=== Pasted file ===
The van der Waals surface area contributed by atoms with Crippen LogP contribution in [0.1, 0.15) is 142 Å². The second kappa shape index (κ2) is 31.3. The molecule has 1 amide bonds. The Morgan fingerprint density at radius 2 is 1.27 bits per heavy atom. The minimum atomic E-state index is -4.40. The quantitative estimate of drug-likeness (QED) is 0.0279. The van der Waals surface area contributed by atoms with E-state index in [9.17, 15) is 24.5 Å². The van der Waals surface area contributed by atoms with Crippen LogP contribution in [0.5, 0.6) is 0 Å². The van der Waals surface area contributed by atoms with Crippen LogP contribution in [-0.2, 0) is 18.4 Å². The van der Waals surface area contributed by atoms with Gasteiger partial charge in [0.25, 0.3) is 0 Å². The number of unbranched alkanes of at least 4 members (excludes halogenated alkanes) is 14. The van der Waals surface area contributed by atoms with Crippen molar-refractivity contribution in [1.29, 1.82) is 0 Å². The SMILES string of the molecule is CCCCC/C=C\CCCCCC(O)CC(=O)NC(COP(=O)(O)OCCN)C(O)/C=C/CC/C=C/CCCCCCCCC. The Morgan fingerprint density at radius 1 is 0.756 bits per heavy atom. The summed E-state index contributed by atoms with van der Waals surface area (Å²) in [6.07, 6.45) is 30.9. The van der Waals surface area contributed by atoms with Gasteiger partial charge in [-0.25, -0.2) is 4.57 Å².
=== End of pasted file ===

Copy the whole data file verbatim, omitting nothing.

The van der Waals surface area contributed by atoms with Crippen LogP contribution in [0.1, 0.15) is 142 Å². The second kappa shape index (κ2) is 31.3. The molecule has 1 amide bonds. The Morgan fingerprint density at radius 2 is 1.27 bits per heavy atom. The minimum atomic E-state index is -4.40. The quantitative estimate of drug-likeness (QED) is 0.0279. The van der Waals surface area contributed by atoms with E-state index in [9.17, 15) is 24.5 Å². The van der Waals surface area contributed by atoms with Crippen LogP contribution in [0.5, 0.6) is 0 Å². The van der Waals surface area contributed by atoms with Crippen LogP contribution in [-0.2, 0) is 18.4 Å². The van der Waals surface area contributed by atoms with Gasteiger partial charge in [0.25, 0.3) is 0 Å². The number of unbranched alkanes of at least 4 members (excludes halogenated alkanes) is 14. The van der Waals surface area contributed by atoms with Crippen molar-refractivity contribution in [1.29, 1.82) is 0 Å². The SMILES string of the molecule is CCCCC/C=C\CCCCCC(O)CC(=O)NC(COP(=O)(O)OCCN)C(O)/C=C/CC/C=C/CCCCCCCCC. The Morgan fingerprint density at radius 1 is 0.756 bits per heavy atom. The summed E-state index contributed by atoms with van der Waals surface area (Å²) in [6.07, 6.45) is 30.9. The van der Waals surface area contributed by atoms with Gasteiger partial charge in [-0.25, -0.2) is 4.57 Å².